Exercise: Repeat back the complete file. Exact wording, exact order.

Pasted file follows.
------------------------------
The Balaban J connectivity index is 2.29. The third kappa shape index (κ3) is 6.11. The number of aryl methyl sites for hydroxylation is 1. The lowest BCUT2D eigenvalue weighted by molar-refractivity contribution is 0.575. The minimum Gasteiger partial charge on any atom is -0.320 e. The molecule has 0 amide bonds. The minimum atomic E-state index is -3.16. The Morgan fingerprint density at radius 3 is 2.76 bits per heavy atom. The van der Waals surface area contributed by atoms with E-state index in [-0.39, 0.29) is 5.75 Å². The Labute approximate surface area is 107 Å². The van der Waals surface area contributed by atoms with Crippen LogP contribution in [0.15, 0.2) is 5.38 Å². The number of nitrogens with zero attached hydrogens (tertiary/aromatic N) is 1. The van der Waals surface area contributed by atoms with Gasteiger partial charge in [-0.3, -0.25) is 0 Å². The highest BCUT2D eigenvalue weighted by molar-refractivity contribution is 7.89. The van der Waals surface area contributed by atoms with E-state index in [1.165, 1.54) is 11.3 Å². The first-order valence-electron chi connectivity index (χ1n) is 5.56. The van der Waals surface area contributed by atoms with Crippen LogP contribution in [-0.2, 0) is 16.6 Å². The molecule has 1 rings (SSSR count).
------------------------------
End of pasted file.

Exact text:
The Balaban J connectivity index is 2.29. The third kappa shape index (κ3) is 6.11. The number of aryl methyl sites for hydroxylation is 1. The lowest BCUT2D eigenvalue weighted by molar-refractivity contribution is 0.575. The minimum Gasteiger partial charge on any atom is -0.320 e. The molecule has 0 amide bonds. The minimum atomic E-state index is -3.16. The Morgan fingerprint density at radius 3 is 2.76 bits per heavy atom. The van der Waals surface area contributed by atoms with E-state index in [-0.39, 0.29) is 5.75 Å². The Labute approximate surface area is 107 Å². The van der Waals surface area contributed by atoms with Crippen LogP contribution in [0.15, 0.2) is 5.38 Å². The number of nitrogens with zero attached hydrogens (tertiary/aromatic N) is 1. The van der Waals surface area contributed by atoms with Gasteiger partial charge in [-0.3, -0.25) is 0 Å². The highest BCUT2D eigenvalue weighted by molar-refractivity contribution is 7.89. The van der Waals surface area contributed by atoms with E-state index in [1.165, 1.54) is 11.3 Å². The first-order valence-electron chi connectivity index (χ1n) is 5.56. The van der Waals surface area contributed by atoms with Crippen LogP contribution in [-0.2, 0) is 16.6 Å². The molecule has 1 rings (SSSR count).